If there’s one thing we shouldn’t claim to be, it’s “surprised.” These kinds of stories have effectively become a cycle at this point, ebbing and resurging annually throughout the #MeToo era, and every time things go pretty much the same way. Outrage flares up around an inciting event, inspiring brave women and others to share their stories. The industry acts horrified and naïve about the scope of the problem, with luminaries saying “we need to do better.” A few new diversity promoting positions are created. Occasionally, a few scapegoats are identified and successfully removed. And then slowly, the white-hot anger and drive to hold breweries accountable peters out, as the average beer drinker is content to reason that perhaps things have now changed. Maybe things are better now! Maybe they’ll be able to simply enjoy their beer—provided they can find a drinkable, non-pastry beer—and feel confident that their reverie won’t be broken by these feelings of guilt once again.
But of course, that’s not how these things work. The roots of sexism and racism within the beer industry remain as insidious and widespread as ever. Like an untreated illness, they fester and grow. Worse still, they actually become more resistant to change, as the average beer drinker attempts to reason along the lines of “didn’t we already address this?” The desire for these issues to be a “thing of the past” is extremely strong, because it absolves us from having to continue thinking about them on a daily basis. But there’s no issue in beer that is more a thing of the moment.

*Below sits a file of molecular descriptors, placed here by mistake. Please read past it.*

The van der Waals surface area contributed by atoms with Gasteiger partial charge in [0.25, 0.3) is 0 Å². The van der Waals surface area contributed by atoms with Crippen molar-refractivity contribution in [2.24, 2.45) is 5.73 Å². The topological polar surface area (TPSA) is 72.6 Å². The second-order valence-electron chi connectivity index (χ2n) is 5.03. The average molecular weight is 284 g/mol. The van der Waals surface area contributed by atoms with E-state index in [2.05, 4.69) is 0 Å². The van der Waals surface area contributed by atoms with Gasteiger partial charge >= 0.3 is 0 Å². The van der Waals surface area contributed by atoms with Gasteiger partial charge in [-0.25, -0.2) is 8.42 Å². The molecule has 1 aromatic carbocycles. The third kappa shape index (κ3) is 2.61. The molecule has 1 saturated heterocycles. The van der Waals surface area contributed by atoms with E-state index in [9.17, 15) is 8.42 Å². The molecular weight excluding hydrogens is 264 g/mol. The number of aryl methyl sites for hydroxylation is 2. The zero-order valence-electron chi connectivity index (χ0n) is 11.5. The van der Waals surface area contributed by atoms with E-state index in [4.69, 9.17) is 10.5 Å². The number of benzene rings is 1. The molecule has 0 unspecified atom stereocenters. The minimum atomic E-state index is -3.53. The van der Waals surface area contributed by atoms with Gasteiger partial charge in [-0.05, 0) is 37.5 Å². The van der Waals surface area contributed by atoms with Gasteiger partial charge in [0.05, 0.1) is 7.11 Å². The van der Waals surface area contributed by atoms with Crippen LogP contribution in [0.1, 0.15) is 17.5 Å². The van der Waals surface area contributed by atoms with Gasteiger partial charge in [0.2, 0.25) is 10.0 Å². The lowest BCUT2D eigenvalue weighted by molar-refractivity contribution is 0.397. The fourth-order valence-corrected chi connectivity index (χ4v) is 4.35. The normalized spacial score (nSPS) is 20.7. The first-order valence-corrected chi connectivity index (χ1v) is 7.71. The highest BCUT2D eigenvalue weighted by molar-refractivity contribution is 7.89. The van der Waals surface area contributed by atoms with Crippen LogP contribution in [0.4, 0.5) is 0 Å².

The return of Jean Broillet to Tired Hands is exactly the sort of situation I was fearing and anticipating at the time—someone who dipped away from their company for a period, but knew they would almost certainly be able to return at a later date without having even attempted to fix anything. As described by anonymous employees to Kate Bernot of Good Beer Hunting (who extensively covered the situation a year ago as well), Tired Hands workers are characterized as frustrated and fearful, both of retribution from Broillet and the negative attention his presence is likely to draw. They were told that training on workplace harassment and reporting was incoming, when Broillet first “stepped away,” but that training “has been delayed at least twice and has not yet taken place,” according to Bernot. Plans to create “an internal diversity, equity and inclusion program”? Those also haven’t come to pass. It’s almost as if companies only mention these initiatives for as long as people are actively clamoring for them, and then quietly drop the plans when negative attention has moved elsewhere.
Indeed, Tired Hands now seems to be attempting to actively retcon the situation with Broillet—who was described as “intimidating and hostile” to employees, especially women, in stories shared on Allan’s Instagram feed—by acting as if the founder’s exit was always meant to be temporary. The original Tired Hands post from last May announcing that Broillet was stepping down has since been deleted. Meanwhile, a PR firm representing Tired Hands has issued statements in Broillet’s defense, justifying his return.
“He stepped away to do some soul-searching,” said company spokesman Greg Matusky of PR firm Gregory FCA. “He owns the company, he’s the visionary behind it. He’s back.” In another statement, Matusky stresses that “Jean has not been found guilty of anything.”